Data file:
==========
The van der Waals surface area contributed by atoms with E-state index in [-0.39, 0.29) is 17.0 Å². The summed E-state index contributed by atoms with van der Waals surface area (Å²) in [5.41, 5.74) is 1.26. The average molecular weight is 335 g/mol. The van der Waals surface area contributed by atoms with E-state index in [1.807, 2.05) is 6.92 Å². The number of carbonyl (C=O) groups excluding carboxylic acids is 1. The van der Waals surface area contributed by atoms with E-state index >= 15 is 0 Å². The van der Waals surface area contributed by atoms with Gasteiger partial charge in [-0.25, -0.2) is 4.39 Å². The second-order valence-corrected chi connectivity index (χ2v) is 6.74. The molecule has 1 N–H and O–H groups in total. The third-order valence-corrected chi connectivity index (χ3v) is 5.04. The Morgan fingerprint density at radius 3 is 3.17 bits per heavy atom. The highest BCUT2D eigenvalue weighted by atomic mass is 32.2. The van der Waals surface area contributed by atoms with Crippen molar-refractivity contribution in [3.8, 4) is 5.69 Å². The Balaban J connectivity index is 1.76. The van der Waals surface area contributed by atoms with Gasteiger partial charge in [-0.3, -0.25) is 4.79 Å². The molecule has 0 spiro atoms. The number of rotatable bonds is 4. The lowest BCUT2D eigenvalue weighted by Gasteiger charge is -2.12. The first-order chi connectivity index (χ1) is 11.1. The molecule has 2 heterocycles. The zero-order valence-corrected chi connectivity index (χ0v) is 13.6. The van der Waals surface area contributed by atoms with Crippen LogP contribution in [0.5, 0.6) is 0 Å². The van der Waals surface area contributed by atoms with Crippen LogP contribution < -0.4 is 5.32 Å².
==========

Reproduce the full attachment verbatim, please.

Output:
The van der Waals surface area contributed by atoms with E-state index in [-0.39, 0.29) is 17.0 Å². The summed E-state index contributed by atoms with van der Waals surface area (Å²) in [5.41, 5.74) is 1.26. The average molecular weight is 335 g/mol. The van der Waals surface area contributed by atoms with E-state index in [1.807, 2.05) is 6.92 Å². The number of carbonyl (C=O) groups excluding carboxylic acids is 1. The van der Waals surface area contributed by atoms with E-state index >= 15 is 0 Å². The van der Waals surface area contributed by atoms with Gasteiger partial charge in [-0.25, -0.2) is 4.39 Å². The second-order valence-corrected chi connectivity index (χ2v) is 6.74. The molecule has 1 N–H and O–H groups in total. The third-order valence-corrected chi connectivity index (χ3v) is 5.04. The Morgan fingerprint density at radius 3 is 3.17 bits per heavy atom. The highest BCUT2D eigenvalue weighted by atomic mass is 32.2. The van der Waals surface area contributed by atoms with Crippen molar-refractivity contribution in [3.8, 4) is 5.69 Å². The Balaban J connectivity index is 1.76. The van der Waals surface area contributed by atoms with Gasteiger partial charge in [-0.3, -0.25) is 4.79 Å². The molecule has 0 spiro atoms. The number of rotatable bonds is 4. The lowest BCUT2D eigenvalue weighted by Gasteiger charge is -2.12. The first-order chi connectivity index (χ1) is 11.1. The molecule has 2 heterocycles. The zero-order valence-corrected chi connectivity index (χ0v) is 13.6. The van der Waals surface area contributed by atoms with Crippen LogP contribution in [0.5, 0.6) is 0 Å². The van der Waals surface area contributed by atoms with Crippen LogP contribution < -0.4 is 5.32 Å².